Landscaping trends for this year are based on sustainability. Some of the biggest outdoor trends to emerge in 2022 include a focus on the environment, natural wildlife gardens and kitchen gardens.
1) FARM TO TABLE GARDENING
The age-old trend of growing your own food is bigger than ever. Not only does kitchen gardening provide the freshest of fruits and veggies, you can control the growing—going full-on organic or selecting local compost rather than chemical fertilizers.
2) PLANTING DROUGHT-TOLERANT PLANTS
Climate-change has caused homeowners to start embracing the beauty of native and drought-tolerant plant choices that can thrive in gardens with minimal care and irrigation. It’s particularly important in hot, dry, fire-prone regions to incorporate xeriscaping and use native drought-tolerant plants.
3) SUPPORTING WILDLIFE
Native plants attract pollinators, which in turn support regional wildlife. Native plants shouldn’t need fertilizer or pesticides, which is an ecological advantage. They’ll also reduce erosion. An added bonus is that native plants should flourish in your landscape, whereas other plants can struggle without the right temperature, light, soil, and rainfall. A garden design that looks natural will invite wildlife. Adding water features allow wildlife a place safe to drink. Shrubs and trees can provide them safety from predators.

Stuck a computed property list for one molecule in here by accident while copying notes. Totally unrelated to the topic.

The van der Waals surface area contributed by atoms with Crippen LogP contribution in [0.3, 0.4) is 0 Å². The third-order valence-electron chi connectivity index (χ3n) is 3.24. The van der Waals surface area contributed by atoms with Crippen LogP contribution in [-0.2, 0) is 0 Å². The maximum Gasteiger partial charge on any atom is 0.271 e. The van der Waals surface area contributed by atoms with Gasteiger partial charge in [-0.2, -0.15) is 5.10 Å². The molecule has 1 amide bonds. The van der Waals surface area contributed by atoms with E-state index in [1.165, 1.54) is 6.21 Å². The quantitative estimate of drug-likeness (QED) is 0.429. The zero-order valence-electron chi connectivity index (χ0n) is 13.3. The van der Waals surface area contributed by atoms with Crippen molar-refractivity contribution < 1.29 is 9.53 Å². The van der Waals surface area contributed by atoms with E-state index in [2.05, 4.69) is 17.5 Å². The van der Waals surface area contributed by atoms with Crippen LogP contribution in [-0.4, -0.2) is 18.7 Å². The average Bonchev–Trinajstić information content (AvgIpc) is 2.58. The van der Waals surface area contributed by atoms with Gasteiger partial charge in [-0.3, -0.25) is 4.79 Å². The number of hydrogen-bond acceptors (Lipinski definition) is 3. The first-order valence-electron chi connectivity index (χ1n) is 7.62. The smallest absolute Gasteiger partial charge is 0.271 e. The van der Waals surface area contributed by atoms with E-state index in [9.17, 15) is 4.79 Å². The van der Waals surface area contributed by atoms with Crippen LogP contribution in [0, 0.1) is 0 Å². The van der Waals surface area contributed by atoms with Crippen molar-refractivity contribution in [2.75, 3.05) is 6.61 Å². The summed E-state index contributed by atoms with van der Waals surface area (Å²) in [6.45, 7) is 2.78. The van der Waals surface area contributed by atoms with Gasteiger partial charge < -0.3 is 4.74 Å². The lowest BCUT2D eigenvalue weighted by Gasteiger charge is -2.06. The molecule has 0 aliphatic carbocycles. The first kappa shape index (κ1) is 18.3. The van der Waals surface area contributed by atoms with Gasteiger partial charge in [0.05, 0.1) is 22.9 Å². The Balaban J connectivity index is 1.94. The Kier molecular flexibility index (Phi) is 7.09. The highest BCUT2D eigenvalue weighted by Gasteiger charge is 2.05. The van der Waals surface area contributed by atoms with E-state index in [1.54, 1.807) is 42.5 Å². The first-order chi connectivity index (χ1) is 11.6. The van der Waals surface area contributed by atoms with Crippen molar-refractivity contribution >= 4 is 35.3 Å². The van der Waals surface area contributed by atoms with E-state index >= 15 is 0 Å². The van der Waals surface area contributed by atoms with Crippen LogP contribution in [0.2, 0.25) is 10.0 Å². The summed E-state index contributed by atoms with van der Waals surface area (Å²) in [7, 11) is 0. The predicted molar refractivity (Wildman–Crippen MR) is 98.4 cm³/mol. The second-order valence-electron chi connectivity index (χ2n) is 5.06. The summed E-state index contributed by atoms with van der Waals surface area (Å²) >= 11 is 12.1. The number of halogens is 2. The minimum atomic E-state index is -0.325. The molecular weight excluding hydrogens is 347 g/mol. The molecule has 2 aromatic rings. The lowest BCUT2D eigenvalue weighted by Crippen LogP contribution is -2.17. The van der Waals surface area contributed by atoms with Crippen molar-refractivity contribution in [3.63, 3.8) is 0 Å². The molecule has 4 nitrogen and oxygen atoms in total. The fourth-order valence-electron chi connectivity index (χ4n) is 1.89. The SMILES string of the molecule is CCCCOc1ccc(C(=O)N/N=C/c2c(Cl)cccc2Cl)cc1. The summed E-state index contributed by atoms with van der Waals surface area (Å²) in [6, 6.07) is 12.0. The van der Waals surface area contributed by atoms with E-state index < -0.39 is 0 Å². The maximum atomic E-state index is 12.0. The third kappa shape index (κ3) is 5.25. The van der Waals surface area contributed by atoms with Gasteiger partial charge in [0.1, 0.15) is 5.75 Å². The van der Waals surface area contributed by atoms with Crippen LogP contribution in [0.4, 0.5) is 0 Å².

4) BRINGING THE INSIDE TO THE OUTSIDE
Since most of the world has spent much of the past 2 years at home, homeowners have begun to bring the inside to their outside areas by building outdoor kitchens, fireplaces, and pergolas that can be curtained off to create a private room. Some elaborate outdoor living rooms even include televisions, refrigerators, and outdoor sofas. Tall shrubs strategically planted can add privacy, while strings of light can add ambiance. Wanting the comforts of home just steps away from home is a lasting trend as people use their yards more.
5) VERTICAL GARDENING
Not everyone has a large yard, but that doesn’t mean you can't still have a garden. Gardening is going vertical with living walls—and even up on the roof. In vertical gardening, use structures such as trellises to grow flowers, and even vegetables. Balcony gardens are also back in a big way, thanks to window boxes and stackable planting.